Comrades Marathon: a most unAmerican event (and that is good!)

Workout notes untimed 3 mile run; I didn’t feel as loose and easy as I had hoped. That sometimes happens during a taper.
Then weights (reduced):

rotator cuff exercises
3 sets of 10 pull ups (easy)
incline bench: 10 x 135, 8 x 145, 10 x 135
military press (standing) 2 sets of 10 x 40 (dumbbell)
military press (machine) 1 set of 10 x 100 (each arm; 200 total)
rows: 2 sets of 10 x 110.

That’s it.

Comrades Marathon: this marathon is about 56 miles (depending on the route and year) and a friend has run this twice, and finished it. His report is well written and very fun to read. But this race; well, its rules, which I have deep respect for, wouldn’t play in the United States:

While the course is challenging, that’s not the only reason this is a difficult race. It has a hard 12 hour time limit. When I say hard, I mean 12 hours after the start, the gun goes off and they block the finish line. Nobody else gets to cross the line, much less get an official time. The cutoffs are based on “gun” times (your time from when the gun when off at the start of the race). All runners wear timing chips, but it doesn’t matter when you crossed the starting line. The clock is already running. Runners in the last corral may take as much as 10 minutes to reach the starting line. A cruel reality is that the runners losing the most time are the ones that can least afford it.

To finish the course in 12 hours, you need to average roughly eight minutes per kilometer (or 12:52 per mile). While that’s not a fast pace, you need to maintain it for 12 hours on a hilly course. It’s not unusual for temperatures to get hot in the afternoon. That many hours running in the heat can wear you down. Also, for most of the runners, this is the farthest they’ve ever run.

There are six types of medals you can win, depending on your pace and how high you finish. The top 10 men and women receive gold medals. Other runners finishing within six hours receive Wally Hayward awards, named after a five time winner of the race. The next major cutoff time is 7:30. All other runners beating that time get silver medals. The fourth type of medal is the Bill Rowan medal, named after the winner of the 1921 race. To earn a Bill Rowan medal, you have to finish in nine hours.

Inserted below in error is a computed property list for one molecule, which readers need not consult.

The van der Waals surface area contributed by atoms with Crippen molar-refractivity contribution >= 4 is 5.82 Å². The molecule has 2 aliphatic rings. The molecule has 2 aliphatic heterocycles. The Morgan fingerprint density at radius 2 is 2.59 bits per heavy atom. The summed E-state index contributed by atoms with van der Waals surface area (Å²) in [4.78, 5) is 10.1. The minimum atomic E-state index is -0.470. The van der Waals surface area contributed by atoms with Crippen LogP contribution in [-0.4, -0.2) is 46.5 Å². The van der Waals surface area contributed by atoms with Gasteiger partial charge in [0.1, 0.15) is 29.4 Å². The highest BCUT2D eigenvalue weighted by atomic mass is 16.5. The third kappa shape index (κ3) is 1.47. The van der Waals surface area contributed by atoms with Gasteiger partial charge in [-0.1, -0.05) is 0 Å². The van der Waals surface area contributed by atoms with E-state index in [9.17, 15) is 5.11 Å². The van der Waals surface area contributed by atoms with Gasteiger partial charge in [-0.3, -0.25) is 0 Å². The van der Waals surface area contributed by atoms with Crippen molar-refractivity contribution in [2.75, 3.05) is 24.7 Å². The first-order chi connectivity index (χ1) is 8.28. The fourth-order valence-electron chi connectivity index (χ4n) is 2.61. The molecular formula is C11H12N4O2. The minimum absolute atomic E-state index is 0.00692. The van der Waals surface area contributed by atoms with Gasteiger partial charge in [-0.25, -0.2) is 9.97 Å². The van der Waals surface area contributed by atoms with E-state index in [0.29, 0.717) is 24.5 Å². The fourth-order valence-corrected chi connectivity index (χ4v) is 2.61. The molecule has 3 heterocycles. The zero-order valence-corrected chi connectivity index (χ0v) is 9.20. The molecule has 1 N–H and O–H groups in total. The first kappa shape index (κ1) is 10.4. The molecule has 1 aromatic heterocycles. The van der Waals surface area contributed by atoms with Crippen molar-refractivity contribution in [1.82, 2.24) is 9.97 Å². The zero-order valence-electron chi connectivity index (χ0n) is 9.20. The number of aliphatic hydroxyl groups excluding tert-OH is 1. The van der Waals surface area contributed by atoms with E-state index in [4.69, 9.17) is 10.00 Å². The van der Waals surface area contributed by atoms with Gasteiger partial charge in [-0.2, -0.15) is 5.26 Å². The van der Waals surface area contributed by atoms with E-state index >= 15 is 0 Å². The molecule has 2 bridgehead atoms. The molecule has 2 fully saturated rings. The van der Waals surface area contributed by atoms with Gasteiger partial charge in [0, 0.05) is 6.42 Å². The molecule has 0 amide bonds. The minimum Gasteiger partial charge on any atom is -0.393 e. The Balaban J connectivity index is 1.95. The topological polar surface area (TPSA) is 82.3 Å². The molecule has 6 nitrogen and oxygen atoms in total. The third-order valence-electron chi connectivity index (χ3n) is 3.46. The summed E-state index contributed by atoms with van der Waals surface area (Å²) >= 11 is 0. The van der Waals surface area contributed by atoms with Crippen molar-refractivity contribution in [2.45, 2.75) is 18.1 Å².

Prior to 2003, the final cutoff time was 11 hours. Runners finishing between nine and 11 hours received bronze medals. Since then, the cutoff time has been increased by an hour, making the race accessible to more runners. To receive a bronze medal, however, you still need to finish within 11 hours. Runners finishing between 11 and 12 hours get Vic Clapham medals, named after the founder of the race. […]

As the 12 hour cutoff approached, there was much more drama. The 12 hour bus (pace group) was so big that it took several minutes for them all to stream by.

There were quite a few runners close behind them who still made the cutoff. With 30 seconds to go, we all counted down. As the countdown begins, you realize which runners have time to finish and which ones don’t. Soon they realize it too. This was the look of disappointment when these runners realized that they were only 100 meters away but wouldn’t finish.

When the final gun goes off, the race officials immediately block the finish line. Runners still making their way around the track aren’t allowed to cross the line. Runners are still coming into the stadium, but none of them will finish. Runners who just made the cutoff are exuberant. Runners who just missed are heartbroken. They’ve been out there for 12 hours. They ran 54.5 miles. They didn’t finish.

One one hand, I envy a race like that and have deep respect for those who would try to finish such a race. I also envy that aspect of the culture which permits them to run the race in that manner. It is refreshing to see something that isn’t this “everyone is a winner” BS.

On the other hand, can you imagine that being done in the United States? There would be tears, angry denouncements in the softer running media…probably even lawsuits. 🙂


June 3, 2015 - Posted by | blogs, running, walking |

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